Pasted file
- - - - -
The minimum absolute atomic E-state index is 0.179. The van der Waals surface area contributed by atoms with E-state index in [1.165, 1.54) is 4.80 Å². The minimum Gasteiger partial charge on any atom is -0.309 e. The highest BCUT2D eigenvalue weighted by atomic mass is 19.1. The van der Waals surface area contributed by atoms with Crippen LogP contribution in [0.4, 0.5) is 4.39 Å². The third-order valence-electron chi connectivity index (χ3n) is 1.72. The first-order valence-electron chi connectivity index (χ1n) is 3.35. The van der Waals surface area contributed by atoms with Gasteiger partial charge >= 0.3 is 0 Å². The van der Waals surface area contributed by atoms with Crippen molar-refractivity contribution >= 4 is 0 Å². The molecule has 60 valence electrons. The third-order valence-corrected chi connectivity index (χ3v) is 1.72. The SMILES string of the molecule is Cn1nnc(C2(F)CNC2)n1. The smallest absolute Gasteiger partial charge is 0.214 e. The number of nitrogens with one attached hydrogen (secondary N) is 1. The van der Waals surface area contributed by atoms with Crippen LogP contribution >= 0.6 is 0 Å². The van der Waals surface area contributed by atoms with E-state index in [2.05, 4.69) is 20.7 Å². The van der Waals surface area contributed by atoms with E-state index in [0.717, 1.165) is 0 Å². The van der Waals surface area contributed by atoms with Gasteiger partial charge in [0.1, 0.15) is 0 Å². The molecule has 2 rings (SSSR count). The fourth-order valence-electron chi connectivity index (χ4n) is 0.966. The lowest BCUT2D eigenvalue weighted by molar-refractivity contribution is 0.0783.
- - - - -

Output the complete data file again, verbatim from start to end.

The minimum absolute atomic E-state index is 0.179. The van der Waals surface area contributed by atoms with E-state index in [1.165, 1.54) is 4.80 Å². The minimum Gasteiger partial charge on any atom is -0.309 e. The highest BCUT2D eigenvalue weighted by atomic mass is 19.1. The van der Waals surface area contributed by atoms with Crippen LogP contribution in [0.4, 0.5) is 4.39 Å². The third-order valence-electron chi connectivity index (χ3n) is 1.72. The first-order valence-electron chi connectivity index (χ1n) is 3.35. The van der Waals surface area contributed by atoms with Gasteiger partial charge >= 0.3 is 0 Å². The van der Waals surface area contributed by atoms with Crippen molar-refractivity contribution >= 4 is 0 Å². The molecule has 60 valence electrons. The third-order valence-corrected chi connectivity index (χ3v) is 1.72. The SMILES string of the molecule is Cn1nnc(C2(F)CNC2)n1. The smallest absolute Gasteiger partial charge is 0.214 e. The number of nitrogens with one attached hydrogen (secondary N) is 1. The van der Waals surface area contributed by atoms with Crippen LogP contribution >= 0.6 is 0 Å². The van der Waals surface area contributed by atoms with E-state index in [2.05, 4.69) is 20.7 Å². The van der Waals surface area contributed by atoms with E-state index in [0.717, 1.165) is 0 Å². The van der Waals surface area contributed by atoms with Gasteiger partial charge in [0.1, 0.15) is 0 Å². The molecule has 2 rings (SSSR count). The fourth-order valence-electron chi connectivity index (χ4n) is 0.966. The lowest BCUT2D eigenvalue weighted by molar-refractivity contribution is 0.0783.